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Compelling Constitutional Conversations


Trump, Nixon and the Pentagon Papers

Jan 19, 2018

- by Christopher Naughton

"I want it implemented on a thievery basis. Goddamit, get in and get those files. Blow the safe and get it!" - Richard Nixon 1971

It’s 1971. Richard Nixon has a problem. A problem the Trump administration may now be facing.

First, let’s go back to 1968.  Johnson decides not to run for re-election. Mostly it’s because of Vietnam.  And now, the war is weighing down his vice president— Hubert Humphrey— whose squaring off against Nixon.  And Nixon is cruising in the polls.

But weeks before the election, LBJ stops the bombing of North Vietnam. He gets Hanoi to agree to sit down and talk with Saigon. Even the Viet Cong are invited to the table. For the first time, Peace looks possible.  Humphrey’s numbers rebound. He's gaining on Nixon. 

Three days before the ’68 election,  South  Vietnam president General Thieu said his government would not attend the peace talks after all.  At Nixon’s behest, Anna Chenault, a representative of his campaign,  covertly told President Thieu to stay way from the talks— that he’d get a better deal from Hanoi once Nixon was in the White House. 

The Nixon Foundation vehemently denies this, although historians, as well as the Nixon Oval office tapes, seem to confirm.

According to George Will, during the Senate Watergate hearings in 1973, Walt Rostow, who had been Johnson’s national security adviser, gave the head of the LBJ library a sealed envelope to be opened in 50 years, saying: “The file concerns the activities of Mrs. Chennault and others before and immediately after the election of 1968.” Rostow died in 2003.

LBJ got wind of the Chennault rumors, suspecting Nixon of interfering with U.S. foreign policy—  a violation of the Logan Act — making it a crime for any unauthorized person to influence or negotiate with a foreign power to undermine or defeat a current U.S. administration’s position.  

The Logan Act.png

Johnson called his friend Republican Senate Minority Leader Everett Dirksen.  And he didn’t mince words. 

President Johnson: 

“I am reading their hand, Everett, I don’t want to get this in the campaign."

Sen. Dirksen:

“That’s right."

President Johnson: 

“And they oughtn’t be doing this, this is treason.”

Sen. Dirksen:

“I know.”

President Johnson: 

“I know this— they are contracting a foreign power in the middle of a war!”

LBJ never went public with his suspicions.   And Nixon beat Humphrey that November by an eyelash.

Fast forward to 1971.  The New York Times— and soon after The Washington Post— publish the “Pentagon Papers”— the focus of Steven Spielberg’s latest movie “The Post.” It’s the story of Daniel Ellsberg leaking the Defense Department’s classified history of U.S. involvement in Vietnam to the press.  And while Nixon didn’t mind his predecessors being placed in a bad light, he feared leaks by Ellsburg or others about his own Vietnam policy— both present and past— might come to the surface.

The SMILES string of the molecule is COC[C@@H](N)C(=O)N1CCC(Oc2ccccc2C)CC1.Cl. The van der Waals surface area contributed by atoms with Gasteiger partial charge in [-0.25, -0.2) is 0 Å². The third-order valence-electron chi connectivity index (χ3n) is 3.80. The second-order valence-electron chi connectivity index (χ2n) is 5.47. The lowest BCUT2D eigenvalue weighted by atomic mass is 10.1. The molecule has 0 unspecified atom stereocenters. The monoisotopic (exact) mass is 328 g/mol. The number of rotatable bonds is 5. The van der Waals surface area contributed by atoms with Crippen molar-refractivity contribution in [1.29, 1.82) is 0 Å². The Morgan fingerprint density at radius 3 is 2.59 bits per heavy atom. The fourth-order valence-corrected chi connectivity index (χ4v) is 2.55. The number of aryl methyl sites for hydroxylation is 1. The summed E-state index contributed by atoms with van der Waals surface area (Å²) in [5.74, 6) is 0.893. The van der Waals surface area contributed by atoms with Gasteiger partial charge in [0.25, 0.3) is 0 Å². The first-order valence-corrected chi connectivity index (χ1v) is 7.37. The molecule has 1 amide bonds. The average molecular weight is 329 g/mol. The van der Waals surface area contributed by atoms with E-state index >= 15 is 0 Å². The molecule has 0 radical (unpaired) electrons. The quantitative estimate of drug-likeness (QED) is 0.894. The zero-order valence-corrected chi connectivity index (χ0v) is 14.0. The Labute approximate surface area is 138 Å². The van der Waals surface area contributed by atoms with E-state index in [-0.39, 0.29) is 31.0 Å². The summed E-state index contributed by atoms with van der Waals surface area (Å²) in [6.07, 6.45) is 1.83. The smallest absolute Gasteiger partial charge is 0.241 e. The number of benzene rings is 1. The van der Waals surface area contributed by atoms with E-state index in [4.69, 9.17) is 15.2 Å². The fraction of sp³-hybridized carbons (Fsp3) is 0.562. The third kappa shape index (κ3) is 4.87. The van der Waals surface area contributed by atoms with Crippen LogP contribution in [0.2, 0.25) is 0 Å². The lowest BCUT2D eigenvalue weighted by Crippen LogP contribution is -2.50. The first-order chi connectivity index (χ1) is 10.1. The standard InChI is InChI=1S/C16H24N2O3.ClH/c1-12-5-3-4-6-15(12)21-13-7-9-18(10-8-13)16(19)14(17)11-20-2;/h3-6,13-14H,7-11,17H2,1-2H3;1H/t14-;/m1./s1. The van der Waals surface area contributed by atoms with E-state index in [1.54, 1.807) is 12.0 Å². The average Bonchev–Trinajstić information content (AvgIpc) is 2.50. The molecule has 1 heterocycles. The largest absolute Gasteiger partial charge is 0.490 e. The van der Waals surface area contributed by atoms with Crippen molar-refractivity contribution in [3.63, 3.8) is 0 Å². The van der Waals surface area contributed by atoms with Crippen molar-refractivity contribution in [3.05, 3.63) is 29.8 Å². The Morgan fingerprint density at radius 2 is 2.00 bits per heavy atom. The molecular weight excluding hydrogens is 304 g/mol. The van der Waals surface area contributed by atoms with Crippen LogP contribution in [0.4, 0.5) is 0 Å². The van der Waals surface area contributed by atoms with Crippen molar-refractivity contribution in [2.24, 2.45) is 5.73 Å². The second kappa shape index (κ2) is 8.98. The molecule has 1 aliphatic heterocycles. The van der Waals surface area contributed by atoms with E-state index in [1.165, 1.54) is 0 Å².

From Ken Burn’s PBS “Vietnam” Documentary (2017), narrated by Peter Coyote:

“Nixon was told that the safe at another think tank, the Brookings Institution in Washington, D.C.  contained files that might reveal the secret role his campaign may have played in torpedoing the peace talks on the eve of his election three years earlier, which President Johnson had then considered treason."

The President created a secret investigative unit within the White House, later to become known as ‘The Plumbers.’ They broke into Daniel Ellsberg’s psychiatrist’s office and later, they’d do the same thing to Democratic Party headquarters at the Watergate. But in June of ’71, the President had another target for them.

Again, from Ken Burn’s PBS “Vietnam” Documentary (2017), narrated by Peter Coyote: 

“Nixon wanted his plumbers to break into Brookings, crack the safe and remove the file… [t]he Brookings break-in would never take place, but Nixon’s obsession with his enemies would be the undoing of his presidency.”

If Nixon had fought impeachment instead of resigning,  would charges of violating the Logan Act— and treason— have become a factor in his virtually certain downfall?

The Logan Act almost certainly is a factor in Robert Mueller’s investigation.

Michael Flynn’s guilty plea alleges that a “very senior member” of the Trump transition team interfered with ongoing U.S. policy— matters involving Israel at the UN… and sanctions the Obama administration had placed on Russia.

Scott Shackford of Reason magazine says “The Logan Act is a dumb law, is about punishing political adversaries and will not take down Trump’s administration.” Others concur.

But if a member of the Trump team interfered with or tried to persuade a foreign power to thwart a sitting president’s foreign policy, a charge of treason for violating the Logan Act— among other charges Mueller is likely considering — is not an unreasonable conclusion.

And may now be causing President Trump some of the same discomfort that Richard Nixon felt back in 1971.



Christopher Naughton is the Host and Executive Producer of The American Law Journal. On the air since 1990, the Emmy award-winning program examines consumer, business and Constitutional law issues. 



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